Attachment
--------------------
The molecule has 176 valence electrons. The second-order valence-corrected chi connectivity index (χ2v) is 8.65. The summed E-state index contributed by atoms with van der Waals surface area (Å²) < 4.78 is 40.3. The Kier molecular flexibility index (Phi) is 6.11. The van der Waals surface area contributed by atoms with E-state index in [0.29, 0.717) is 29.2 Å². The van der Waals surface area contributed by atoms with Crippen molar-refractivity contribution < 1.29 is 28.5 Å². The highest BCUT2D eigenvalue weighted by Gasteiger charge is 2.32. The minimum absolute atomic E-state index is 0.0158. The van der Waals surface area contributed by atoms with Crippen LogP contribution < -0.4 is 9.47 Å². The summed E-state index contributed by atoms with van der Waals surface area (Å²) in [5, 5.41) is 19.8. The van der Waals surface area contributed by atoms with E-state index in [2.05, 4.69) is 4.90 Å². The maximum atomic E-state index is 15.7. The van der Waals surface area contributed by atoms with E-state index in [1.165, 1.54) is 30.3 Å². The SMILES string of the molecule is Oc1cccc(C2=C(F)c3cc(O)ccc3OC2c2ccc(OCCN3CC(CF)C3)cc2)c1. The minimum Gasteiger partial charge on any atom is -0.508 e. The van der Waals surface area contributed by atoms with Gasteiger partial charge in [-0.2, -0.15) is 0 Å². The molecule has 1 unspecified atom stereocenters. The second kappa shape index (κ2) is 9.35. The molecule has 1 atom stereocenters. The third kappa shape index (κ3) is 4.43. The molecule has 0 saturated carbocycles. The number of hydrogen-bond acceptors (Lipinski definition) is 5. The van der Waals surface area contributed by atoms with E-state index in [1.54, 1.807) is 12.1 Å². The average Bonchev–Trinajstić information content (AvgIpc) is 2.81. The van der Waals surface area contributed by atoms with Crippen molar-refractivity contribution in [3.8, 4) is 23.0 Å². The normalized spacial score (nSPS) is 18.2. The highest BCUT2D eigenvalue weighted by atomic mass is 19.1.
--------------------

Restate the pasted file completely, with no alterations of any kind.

The molecule has 176 valence electrons. The second-order valence-corrected chi connectivity index (χ2v) is 8.65. The summed E-state index contributed by atoms with van der Waals surface area (Å²) < 4.78 is 40.3. The Kier molecular flexibility index (Phi) is 6.11. The van der Waals surface area contributed by atoms with E-state index in [0.29, 0.717) is 29.2 Å². The van der Waals surface area contributed by atoms with Crippen molar-refractivity contribution < 1.29 is 28.5 Å². The highest BCUT2D eigenvalue weighted by Gasteiger charge is 2.32. The minimum absolute atomic E-state index is 0.0158. The van der Waals surface area contributed by atoms with Crippen LogP contribution < -0.4 is 9.47 Å². The summed E-state index contributed by atoms with van der Waals surface area (Å²) in [5, 5.41) is 19.8. The van der Waals surface area contributed by atoms with E-state index in [2.05, 4.69) is 4.90 Å². The maximum atomic E-state index is 15.7. The van der Waals surface area contributed by atoms with E-state index in [1.165, 1.54) is 30.3 Å². The SMILES string of the molecule is Oc1cccc(C2=C(F)c3cc(O)ccc3OC2c2ccc(OCCN3CC(CF)C3)cc2)c1. The minimum Gasteiger partial charge on any atom is -0.508 e. The van der Waals surface area contributed by atoms with Gasteiger partial charge in [-0.2, -0.15) is 0 Å². The molecule has 1 unspecified atom stereocenters. The second kappa shape index (κ2) is 9.35. The molecule has 1 atom stereocenters. The third kappa shape index (κ3) is 4.43. The molecule has 0 saturated carbocycles. The number of hydrogen-bond acceptors (Lipinski definition) is 5. The van der Waals surface area contributed by atoms with E-state index in [1.54, 1.807) is 12.1 Å². The average Bonchev–Trinajstić information content (AvgIpc) is 2.81. The van der Waals surface area contributed by atoms with Crippen molar-refractivity contribution in [3.8, 4) is 23.0 Å². The normalized spacial score (nSPS) is 18.2. The highest BCUT2D eigenvalue weighted by atomic mass is 19.1.